ABOUT OUR KEYCHAINS
Enamel / Cloisonné
- Our vibrant and highly detailed keychain collection was designed after extensive research of aviation NOSE -ART archives.
- Produced with the highest grade of enameling and cloissonné under rigorous quality standards.
- A difference in quality you can see and feel.
Our fascination with old military aircraft ‘bone yards’ continually motivate us to create unique jewelry collections. After viewing many historic airplanes, we learned they all had one thing in common - they looked sad and eerie, strewn across a sea of rivets and busted metal, the sound of the wind yearning to tell their long-lost stories.
The Nose Art of the WWII era planes is the inspiration for this collection. Nose Art was the crew’s good luck charm. Even with colors faded, stained, and dented, you can truly feel the ghosts of the brave men and women who gazed one last time upon their lucky charm before daring to climb aboard.
Approximate size: 35 – 38 mm (1.5 inches)
- The nation’s first African-American servicemen of the US Army Air Forces were named because they trained at the Tuskegee University in Alabama.
- Pilots of the 332nd Fighter group were known as “Red Tails” because they painted the tails of their P-47 s red. They also painted the red markings on the noses and rudders of P-51s, and the P-51B and D Mustangs had red propeller spinners and red tail surfaces.
- Due to their impressive combat record flying escort for heavy bombers, the Allies called the 332nd Fighter Group “Red Tails” or “Red-Tail Angels” because of the distinctive red markings on the tail section of the unit’s aircraft
- The Tuskegee Airmen are one of the Army Air Force’s most successful and most decorated escort groups in the European Theater. Of the 992 pilots trained in Tuskegee, 355 were deployed overseas. They flew 1,578 missions, 179 bomber escort missions, destroying 262 enemy aircraft in the air and on the ground, 40 boats and barges, and putting a German-seized destroyer out of action. They were awarded more than 850 medals, including 3 Distinguished Unit Citations, 1 Silver Star, 96 Distinguished Flying Crosses, 14 Bronze Stars, and 8 Purple Hearts.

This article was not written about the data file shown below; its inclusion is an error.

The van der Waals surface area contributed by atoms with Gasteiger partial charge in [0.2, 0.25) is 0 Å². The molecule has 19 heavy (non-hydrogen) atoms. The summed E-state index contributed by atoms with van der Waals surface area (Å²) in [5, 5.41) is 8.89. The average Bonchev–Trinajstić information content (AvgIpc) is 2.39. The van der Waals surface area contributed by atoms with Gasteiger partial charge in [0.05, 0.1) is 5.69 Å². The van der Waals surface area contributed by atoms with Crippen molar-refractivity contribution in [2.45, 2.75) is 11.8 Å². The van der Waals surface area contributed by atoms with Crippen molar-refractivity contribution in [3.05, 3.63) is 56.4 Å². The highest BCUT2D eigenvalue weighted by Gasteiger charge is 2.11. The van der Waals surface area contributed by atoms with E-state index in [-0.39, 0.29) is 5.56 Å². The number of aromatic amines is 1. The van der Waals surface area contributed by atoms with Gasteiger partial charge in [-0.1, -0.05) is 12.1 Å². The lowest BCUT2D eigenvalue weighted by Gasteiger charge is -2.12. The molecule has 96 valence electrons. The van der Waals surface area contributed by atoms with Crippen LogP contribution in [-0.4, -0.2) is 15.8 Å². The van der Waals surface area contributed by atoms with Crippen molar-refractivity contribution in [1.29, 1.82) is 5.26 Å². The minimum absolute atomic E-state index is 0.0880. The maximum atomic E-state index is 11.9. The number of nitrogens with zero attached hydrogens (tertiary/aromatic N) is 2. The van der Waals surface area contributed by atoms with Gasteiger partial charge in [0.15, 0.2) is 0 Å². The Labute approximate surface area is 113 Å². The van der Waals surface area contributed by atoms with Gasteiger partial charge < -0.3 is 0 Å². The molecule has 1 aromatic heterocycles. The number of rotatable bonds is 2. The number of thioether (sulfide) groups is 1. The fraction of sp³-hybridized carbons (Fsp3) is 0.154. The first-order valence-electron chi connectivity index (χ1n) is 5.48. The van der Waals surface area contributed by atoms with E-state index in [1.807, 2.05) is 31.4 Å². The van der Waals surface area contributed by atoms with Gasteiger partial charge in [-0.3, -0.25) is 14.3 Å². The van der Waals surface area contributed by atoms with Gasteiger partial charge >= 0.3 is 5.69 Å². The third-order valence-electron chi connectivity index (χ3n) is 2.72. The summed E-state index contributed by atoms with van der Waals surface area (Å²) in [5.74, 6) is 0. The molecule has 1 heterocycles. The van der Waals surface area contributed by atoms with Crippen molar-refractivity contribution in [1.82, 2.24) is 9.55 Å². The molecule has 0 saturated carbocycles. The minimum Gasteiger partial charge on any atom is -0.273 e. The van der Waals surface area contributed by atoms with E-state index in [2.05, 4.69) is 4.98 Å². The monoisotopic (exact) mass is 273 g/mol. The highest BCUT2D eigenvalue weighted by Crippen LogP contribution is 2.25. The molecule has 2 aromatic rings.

- The AC-130 gunship was one of the most powerful air-to-ground assets in the US military. Spooky is an upgraded variant of the AC-130, featuring one 25-mm cannon, two 20-mm cannons, and other munitions delivery systems.
- Spooky’s orgin dates back to the Vietnam War. The first AC-130 took to the skies in 1966. Since then, it’s been used by the US Air Force in nearly every major military conflict
- The AC-130 remains one of the military’s most expensive aircraft.
- The US Air Force is looking to equip the AC-130 with a laser cannon and air-launched drones.
The “Pin-Up Girl” AS Nose Art
- Nose Art is considered folk art and, sometimes, is compared to sophisticated graffiti, both having anonymous artists.
- Nose Art began as a simple way of identifying friendly planes. It then evolved to express individuality and diminish the rigid military structure.
- The appeal, in part, came from Nose Art not being officially approved, even though regulations against it were not enforced.
- For the crews, it evoked memories of home and a peacetime life, a kind of psychological protection against the stresses of war and probability of death.
WOMEN AIRFORCE SERVICE PILOTS – WASPS
The first women in the history of the United States to fly military aircraft.
- Within two years, the WASPS flew 60 million miles in various types of aircrafts from the fastest fighters to the heaviest bombers for the Army Air Force.
- There were over 25,000 applicants for the WASPS program, but only 1,830 were accepted for training with 1,074 earning their silver wings.
- Thirty-eight WASPS died in line of duty, and they did not receive any honors or recognition, not even a US Flag to cover their coffins.
- The WASPS were disbanded in 1944 and were denied veterans’ status for 35 years.